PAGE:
What is great financial services marketing content?
Once you’ve completed the steps above, you’re ready to start your financial content creation process and begin filling in that calendar. As you do that, keep in mind these six characteristics of great value-added content.
1: Make your financial content meaningful.
Unlike advertising, content marketing isn’t just about making a big splash and grabbing five seconds of attention. It’s about creating relationships where your customers view you as someone worth having in their lives. In financial services, that’s most likely going to translate to someone who offers helpful advice that makes it easier for your customers to make smarter financial decisions.
So, when developing content ideas for financial services marketing, that means you need topics that provide value (thus the nickname we like, value-added content). That can take the form of solving a customer problem, answering a burning question, even uncovering challenges your customers don’t yet realize they have. And always, always present a solution (which just may connect to your products and services).
Picking specific topics that will engage your customers can be more complicated. CCG’s research showed that, while certain topics ranked high in interest for different bank customers and demographics, there were no universal preferences that applied across the board.
To address this issue, CCG developed a Content Topic Optimization ToolTM. It uses objective, data-based models to provide recommendations on the optimal personal finance topics for specific audience segments.
Other ways to identify customer interests are through surveys, focus groups, social media polls, online chat rooms or discussion boards. In addition, talking with your customer service team and reviewing customer feedback from all channels, including social media, can help you gather more insights on the customer issues your content can address.
Regardless of specific topics, value-added content should make up the bulk of your content efforts. A ratio of 60% to 70% value-add to 30% or 40% company, product and service content provides a nice balance that puts your customer first.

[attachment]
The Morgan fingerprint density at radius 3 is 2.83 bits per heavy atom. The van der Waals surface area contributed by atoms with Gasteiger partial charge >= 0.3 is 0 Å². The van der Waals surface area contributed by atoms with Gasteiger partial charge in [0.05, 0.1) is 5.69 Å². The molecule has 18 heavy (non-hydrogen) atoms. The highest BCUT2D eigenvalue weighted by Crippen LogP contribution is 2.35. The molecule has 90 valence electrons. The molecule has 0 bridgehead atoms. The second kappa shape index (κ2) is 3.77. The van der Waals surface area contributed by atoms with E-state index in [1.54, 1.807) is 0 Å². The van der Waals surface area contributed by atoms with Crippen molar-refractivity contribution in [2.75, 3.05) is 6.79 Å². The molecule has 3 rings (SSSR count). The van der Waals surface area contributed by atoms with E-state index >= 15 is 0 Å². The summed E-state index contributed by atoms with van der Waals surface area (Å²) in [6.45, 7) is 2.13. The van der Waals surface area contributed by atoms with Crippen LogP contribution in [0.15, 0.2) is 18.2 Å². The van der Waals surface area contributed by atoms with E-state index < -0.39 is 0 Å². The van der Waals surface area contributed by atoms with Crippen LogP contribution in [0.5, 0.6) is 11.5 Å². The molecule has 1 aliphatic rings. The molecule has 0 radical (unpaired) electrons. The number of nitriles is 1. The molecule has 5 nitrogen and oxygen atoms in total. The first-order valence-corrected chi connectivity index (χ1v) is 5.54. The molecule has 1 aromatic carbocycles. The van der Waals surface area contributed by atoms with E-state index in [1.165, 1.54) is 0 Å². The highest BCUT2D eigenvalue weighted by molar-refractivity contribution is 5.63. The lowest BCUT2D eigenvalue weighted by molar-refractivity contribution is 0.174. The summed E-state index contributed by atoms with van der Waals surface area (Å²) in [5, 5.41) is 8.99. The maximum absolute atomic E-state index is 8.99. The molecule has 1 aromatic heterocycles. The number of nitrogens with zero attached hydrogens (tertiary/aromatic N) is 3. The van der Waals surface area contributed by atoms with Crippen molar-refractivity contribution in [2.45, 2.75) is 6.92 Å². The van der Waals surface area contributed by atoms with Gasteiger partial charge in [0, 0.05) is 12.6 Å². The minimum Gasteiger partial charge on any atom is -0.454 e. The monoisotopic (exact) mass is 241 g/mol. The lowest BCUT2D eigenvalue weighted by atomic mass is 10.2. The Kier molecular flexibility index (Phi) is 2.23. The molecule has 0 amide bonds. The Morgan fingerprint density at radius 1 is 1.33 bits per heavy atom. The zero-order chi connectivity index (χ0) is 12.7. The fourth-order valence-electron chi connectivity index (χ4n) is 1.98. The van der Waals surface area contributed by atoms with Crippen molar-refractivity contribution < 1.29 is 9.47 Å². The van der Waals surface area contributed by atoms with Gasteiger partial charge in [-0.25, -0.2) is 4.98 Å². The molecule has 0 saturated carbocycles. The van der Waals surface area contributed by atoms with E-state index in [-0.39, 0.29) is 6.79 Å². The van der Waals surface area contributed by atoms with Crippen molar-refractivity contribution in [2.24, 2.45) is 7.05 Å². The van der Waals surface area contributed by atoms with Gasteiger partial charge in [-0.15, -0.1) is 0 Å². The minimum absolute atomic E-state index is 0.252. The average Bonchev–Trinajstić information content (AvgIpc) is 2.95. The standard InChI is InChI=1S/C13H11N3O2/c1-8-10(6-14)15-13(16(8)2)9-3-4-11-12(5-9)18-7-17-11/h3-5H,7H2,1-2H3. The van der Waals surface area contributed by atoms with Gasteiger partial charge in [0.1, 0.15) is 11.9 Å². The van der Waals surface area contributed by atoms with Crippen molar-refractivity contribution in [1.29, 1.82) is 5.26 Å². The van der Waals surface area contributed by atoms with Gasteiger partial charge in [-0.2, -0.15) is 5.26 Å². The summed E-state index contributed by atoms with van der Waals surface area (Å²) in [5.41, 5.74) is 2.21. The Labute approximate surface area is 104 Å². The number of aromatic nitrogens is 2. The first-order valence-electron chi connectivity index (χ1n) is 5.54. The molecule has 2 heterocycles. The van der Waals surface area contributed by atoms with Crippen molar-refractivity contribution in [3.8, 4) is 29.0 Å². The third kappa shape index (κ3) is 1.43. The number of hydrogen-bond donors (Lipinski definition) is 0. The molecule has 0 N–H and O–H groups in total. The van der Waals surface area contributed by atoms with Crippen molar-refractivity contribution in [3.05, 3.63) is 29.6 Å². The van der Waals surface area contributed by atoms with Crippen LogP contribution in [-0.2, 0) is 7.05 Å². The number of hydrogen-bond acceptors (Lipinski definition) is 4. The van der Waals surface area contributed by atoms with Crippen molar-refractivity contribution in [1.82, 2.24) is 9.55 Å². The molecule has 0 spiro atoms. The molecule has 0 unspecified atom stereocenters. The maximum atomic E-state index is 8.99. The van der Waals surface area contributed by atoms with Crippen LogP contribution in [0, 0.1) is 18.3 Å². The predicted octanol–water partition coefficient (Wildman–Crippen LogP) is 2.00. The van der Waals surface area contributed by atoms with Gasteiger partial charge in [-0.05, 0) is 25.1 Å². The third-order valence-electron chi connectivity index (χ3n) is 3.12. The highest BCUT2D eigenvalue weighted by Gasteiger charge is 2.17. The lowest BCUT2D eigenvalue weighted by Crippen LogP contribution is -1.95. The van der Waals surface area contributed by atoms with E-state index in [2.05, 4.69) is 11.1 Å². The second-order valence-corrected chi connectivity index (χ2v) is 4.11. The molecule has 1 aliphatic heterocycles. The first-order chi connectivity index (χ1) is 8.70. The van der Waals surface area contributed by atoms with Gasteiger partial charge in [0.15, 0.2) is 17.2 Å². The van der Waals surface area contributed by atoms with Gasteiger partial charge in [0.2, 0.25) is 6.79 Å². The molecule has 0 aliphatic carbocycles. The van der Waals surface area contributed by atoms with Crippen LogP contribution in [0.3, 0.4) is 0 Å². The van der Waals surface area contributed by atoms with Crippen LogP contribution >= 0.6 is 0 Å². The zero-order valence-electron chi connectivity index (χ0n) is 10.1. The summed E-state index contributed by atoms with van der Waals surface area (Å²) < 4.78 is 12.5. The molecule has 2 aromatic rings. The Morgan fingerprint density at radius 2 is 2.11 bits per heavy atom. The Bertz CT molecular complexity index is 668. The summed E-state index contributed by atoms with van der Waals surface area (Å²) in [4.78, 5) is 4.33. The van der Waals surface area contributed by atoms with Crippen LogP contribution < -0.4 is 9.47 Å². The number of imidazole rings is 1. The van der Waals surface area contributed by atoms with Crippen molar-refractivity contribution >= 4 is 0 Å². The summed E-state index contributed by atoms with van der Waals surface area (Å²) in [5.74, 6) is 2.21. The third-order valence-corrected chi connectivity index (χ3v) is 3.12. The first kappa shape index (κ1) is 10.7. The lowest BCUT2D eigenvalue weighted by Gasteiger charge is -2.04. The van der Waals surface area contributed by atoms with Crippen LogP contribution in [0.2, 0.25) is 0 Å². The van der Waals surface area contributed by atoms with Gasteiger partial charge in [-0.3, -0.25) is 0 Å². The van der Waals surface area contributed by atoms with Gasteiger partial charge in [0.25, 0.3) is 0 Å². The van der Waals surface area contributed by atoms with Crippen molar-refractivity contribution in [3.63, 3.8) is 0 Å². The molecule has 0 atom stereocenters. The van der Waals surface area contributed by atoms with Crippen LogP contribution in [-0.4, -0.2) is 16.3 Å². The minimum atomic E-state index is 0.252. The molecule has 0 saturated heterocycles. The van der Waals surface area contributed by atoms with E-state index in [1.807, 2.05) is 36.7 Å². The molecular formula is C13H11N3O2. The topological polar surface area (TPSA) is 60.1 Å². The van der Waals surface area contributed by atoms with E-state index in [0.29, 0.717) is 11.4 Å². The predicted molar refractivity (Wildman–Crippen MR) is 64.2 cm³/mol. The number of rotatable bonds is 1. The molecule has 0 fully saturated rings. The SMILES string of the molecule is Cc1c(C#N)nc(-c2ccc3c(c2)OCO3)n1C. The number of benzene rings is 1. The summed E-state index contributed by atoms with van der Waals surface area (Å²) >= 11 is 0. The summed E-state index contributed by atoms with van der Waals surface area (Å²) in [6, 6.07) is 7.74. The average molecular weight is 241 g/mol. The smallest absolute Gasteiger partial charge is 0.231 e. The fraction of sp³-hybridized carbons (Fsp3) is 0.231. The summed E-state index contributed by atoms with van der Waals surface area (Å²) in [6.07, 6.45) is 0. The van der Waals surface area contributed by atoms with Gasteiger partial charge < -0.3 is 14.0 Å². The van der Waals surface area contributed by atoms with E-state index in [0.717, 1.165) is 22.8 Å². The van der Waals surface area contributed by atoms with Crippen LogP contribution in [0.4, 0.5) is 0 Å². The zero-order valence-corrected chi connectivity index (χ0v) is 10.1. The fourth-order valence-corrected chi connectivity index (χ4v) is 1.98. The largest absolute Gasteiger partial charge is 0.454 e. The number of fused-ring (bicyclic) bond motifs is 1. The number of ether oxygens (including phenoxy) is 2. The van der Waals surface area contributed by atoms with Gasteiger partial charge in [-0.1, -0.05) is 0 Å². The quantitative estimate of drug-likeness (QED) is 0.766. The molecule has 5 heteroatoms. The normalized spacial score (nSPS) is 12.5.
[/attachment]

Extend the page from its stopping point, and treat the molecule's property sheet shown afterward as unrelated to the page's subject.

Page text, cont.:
2: Make your financial content personal.
Once you have a general idea of which financial content topics interest your customers, go one level deeper and make your content as personal as possible. This means digging into data — behavioral, attitudinal, transactional, demographic — for information. You can then develop content that truly resonates on a personal level — or at least an audience segment level.
Next, build customization and personalization into content elements. For instance, add the customer’s name into the subject line, salutation and other points where it makes sense. Incorporate location-related details where possible. Connect messaging to customer transaction patterns, visits to your website, response to previous communications and so on.
You can (and should) also use these data insights to map content to customer journeys and customer lifecycle. It’s just one more way to increase relevance for your customers.
3: Make your financial content engaging.
Content that’s personally meaningful is naturally engaging. But you can make the connection stronger by adding interactive elements. These are elements that encourage your customers to take actions within the content. For instance, they may click on a map or chart to view additional details, or fill in fields to use a calculator. Calls to action are also inherently interactive because they ask the customer to do something — watch, download, visit, call, comment and so forth.
Another way to include interactivity — and another way to create good content — is to ensure that your content includes actionable takeaways. So even after your customer has read your content, they can “participate” with it by doing something suggested in the copy. For instance, they may fill out an enrollment form or application. Or they may follow the steps or tips you’ve recommended. This brings your content into your customer’s life in a very tangible way.
4: Make your financial content unique.
Great financial content covers subjects in a different way than everyone else. This can include providing more depth and detail, focusing on one particular aspect of a broader topic, taking an innovative slant or format, or incorporating in-house expert voices.
Of course, to stand out from the herd, you have to know what’s already out there. So make competitive reviews part of your ongoing routine. This may also help you discover approaches your competitors are using that might work for you, too — after adding your own unique spin, of course.
5: Make your financial content visually enticing.
Consumers are pressed for time and attention. That means your financial services content needs to pull them in and make it easy for them to grasp key points quickly. Create a foundation with clear, concise copy. Then build on it with graphic elements that make important messages and takeaways pop.
Use subheads, bullet lists, tables and infographics to break up copy blocks and add visual appeal. Judiciously use a mix of fonts, size, color and images to guide the reader’s eye.
To create great content, you also need to make sure your design and code provide a positive user experience across devices and screen sizes. This goes beyond a mobile view to responsive design that looks just as good — and functions just as well — whether your reader is using a computer, tablet or smartphone.